The emergence of the modern Olympics has led to an era of sport history that transcends sport. The gathering of athletes for this multi-sport competition has been used to promote world peace, international cooperation, education, and physical fitness for the past century. Prepare yourself by earning your Master’s degree in Sports Management, Sports Coaching, Sports Medicine, Sports Studies, or Sports Fitness with an Emphasis in Olympism. The Olympism emphasis will allow the student to learn the historic, sociological, and administrative aspects of the Olympic movement.
To obtain the Emphasis in Olympism, a Master’s degree student will take the following three courses:
SAB 622 Structure and Function of the Olympic Games (3 sem. hrs.)
The structure and function of the Olympic movement, starting with the International Olympic Committee and moving through the national governing bodies to international sports associations, is the focus of this course. It emphasizes the unique characteristics of the Olympic Movement and various political, social, and economic impacts on the Games. This course requires a final exam.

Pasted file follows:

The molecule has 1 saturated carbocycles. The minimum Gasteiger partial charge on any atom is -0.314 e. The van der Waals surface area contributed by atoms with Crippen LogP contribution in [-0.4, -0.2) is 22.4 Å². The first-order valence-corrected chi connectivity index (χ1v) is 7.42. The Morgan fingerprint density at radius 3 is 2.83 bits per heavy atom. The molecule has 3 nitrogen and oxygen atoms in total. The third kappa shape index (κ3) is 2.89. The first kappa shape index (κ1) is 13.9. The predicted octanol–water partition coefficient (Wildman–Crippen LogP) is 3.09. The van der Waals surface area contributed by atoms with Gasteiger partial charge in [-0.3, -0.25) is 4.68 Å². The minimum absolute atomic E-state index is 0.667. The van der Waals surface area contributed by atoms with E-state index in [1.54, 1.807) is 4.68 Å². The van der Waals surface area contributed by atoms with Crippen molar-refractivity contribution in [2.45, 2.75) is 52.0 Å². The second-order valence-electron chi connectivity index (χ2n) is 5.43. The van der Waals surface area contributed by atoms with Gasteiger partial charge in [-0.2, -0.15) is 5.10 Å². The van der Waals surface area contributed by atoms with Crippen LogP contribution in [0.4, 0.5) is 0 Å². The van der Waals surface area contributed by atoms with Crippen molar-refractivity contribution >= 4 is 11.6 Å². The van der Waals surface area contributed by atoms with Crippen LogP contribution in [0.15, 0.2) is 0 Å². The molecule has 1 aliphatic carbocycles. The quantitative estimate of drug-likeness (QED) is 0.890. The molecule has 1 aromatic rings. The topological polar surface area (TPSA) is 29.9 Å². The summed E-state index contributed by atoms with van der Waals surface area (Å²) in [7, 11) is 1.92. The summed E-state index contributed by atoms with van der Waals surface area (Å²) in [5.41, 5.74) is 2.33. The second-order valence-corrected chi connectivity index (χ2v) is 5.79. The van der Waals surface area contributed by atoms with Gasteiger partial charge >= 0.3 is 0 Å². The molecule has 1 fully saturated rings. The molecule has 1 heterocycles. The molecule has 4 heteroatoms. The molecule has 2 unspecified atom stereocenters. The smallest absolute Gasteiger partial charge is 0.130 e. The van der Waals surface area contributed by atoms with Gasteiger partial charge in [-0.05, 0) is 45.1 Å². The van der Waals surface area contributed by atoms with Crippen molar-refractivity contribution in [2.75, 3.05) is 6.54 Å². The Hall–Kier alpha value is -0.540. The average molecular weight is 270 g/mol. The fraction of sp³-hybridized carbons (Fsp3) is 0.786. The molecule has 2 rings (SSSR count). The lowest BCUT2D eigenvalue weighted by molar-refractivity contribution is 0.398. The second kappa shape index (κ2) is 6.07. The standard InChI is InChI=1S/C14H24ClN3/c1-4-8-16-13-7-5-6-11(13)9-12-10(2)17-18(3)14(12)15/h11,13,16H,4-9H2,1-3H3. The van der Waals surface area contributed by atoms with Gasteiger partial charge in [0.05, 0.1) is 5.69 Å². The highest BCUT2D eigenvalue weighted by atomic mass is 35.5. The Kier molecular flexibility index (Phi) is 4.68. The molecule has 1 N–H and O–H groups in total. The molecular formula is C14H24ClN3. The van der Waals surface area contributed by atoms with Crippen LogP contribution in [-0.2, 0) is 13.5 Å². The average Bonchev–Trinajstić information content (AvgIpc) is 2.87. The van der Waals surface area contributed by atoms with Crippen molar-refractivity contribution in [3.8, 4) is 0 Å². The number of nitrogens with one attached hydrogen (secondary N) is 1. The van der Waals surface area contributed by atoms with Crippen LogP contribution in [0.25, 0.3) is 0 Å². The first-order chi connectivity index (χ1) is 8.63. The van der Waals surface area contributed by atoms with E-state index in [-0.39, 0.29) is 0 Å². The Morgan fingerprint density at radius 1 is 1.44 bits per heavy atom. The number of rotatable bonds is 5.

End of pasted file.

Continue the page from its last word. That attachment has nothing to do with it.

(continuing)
SAB 661 Current Issues in the Olympic Movement (3 sem. hrs.)
The impact of contemporary issues on the Olympic Movement, whether they are governmental, intellectual, societal, cultural, political, or economic, is the focus of this course. Through selected readings, factors such as race, gender, religion, nationalism, drug use, commercialism, and violence and their influence on the Olympic Movement are taken into consideration. This course requires a class paper.
SAB 667 Olympism (3 sem. hrs.)
This course examines the growth and development of the modern Olympic Games through the eyes of their founder, Pierre de Coubertin. The International Olympic Committee has published selected writings by de Coubertin that include the search for a vision, the events leading up to the Olympic renewal, historical perspectives of the Olympics, the philosophical and educational dimensions of Olympism, and the Olympic Movement. This course requires a class paper.